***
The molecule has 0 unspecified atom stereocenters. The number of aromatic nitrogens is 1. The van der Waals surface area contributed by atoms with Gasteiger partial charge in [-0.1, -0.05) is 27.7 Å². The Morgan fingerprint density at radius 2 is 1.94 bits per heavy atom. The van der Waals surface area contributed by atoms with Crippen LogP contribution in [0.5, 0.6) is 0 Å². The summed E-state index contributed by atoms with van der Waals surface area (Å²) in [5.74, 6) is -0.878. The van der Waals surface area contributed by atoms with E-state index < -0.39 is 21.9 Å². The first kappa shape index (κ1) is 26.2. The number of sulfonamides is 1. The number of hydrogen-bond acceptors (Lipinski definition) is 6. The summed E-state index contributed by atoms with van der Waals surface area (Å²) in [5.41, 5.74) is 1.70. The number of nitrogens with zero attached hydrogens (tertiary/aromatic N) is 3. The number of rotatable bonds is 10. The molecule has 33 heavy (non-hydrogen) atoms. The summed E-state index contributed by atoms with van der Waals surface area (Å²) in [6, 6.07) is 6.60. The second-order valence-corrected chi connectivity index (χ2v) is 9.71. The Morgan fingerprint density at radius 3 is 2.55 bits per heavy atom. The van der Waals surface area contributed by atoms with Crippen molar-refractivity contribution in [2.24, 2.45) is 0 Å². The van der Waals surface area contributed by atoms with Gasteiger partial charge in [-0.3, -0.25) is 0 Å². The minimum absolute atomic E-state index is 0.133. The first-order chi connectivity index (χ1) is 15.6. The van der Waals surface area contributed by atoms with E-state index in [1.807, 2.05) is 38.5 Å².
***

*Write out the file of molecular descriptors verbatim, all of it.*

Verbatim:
The molecule has 0 unspecified atom stereocenters. The number of aromatic nitrogens is 1. The van der Waals surface area contributed by atoms with Gasteiger partial charge in [-0.1, -0.05) is 27.7 Å². The Morgan fingerprint density at radius 2 is 1.94 bits per heavy atom. The van der Waals surface area contributed by atoms with Crippen LogP contribution in [0.5, 0.6) is 0 Å². The summed E-state index contributed by atoms with van der Waals surface area (Å²) in [5.74, 6) is -0.878. The van der Waals surface area contributed by atoms with E-state index < -0.39 is 21.9 Å². The first kappa shape index (κ1) is 26.2. The number of sulfonamides is 1. The number of hydrogen-bond acceptors (Lipinski definition) is 6. The summed E-state index contributed by atoms with van der Waals surface area (Å²) in [5.41, 5.74) is 1.70. The number of nitrogens with zero attached hydrogens (tertiary/aromatic N) is 3. The number of rotatable bonds is 10. The molecule has 33 heavy (non-hydrogen) atoms. The summed E-state index contributed by atoms with van der Waals surface area (Å²) in [6, 6.07) is 6.60. The second-order valence-corrected chi connectivity index (χ2v) is 9.71. The Morgan fingerprint density at radius 3 is 2.55 bits per heavy atom. The van der Waals surface area contributed by atoms with Crippen molar-refractivity contribution in [2.24, 2.45) is 0 Å². The van der Waals surface area contributed by atoms with Gasteiger partial charge in [-0.3, -0.25) is 0 Å². The minimum absolute atomic E-state index is 0.133. The first-order chi connectivity index (χ1) is 15.6. The van der Waals surface area contributed by atoms with E-state index in [1.807, 2.05) is 38.5 Å².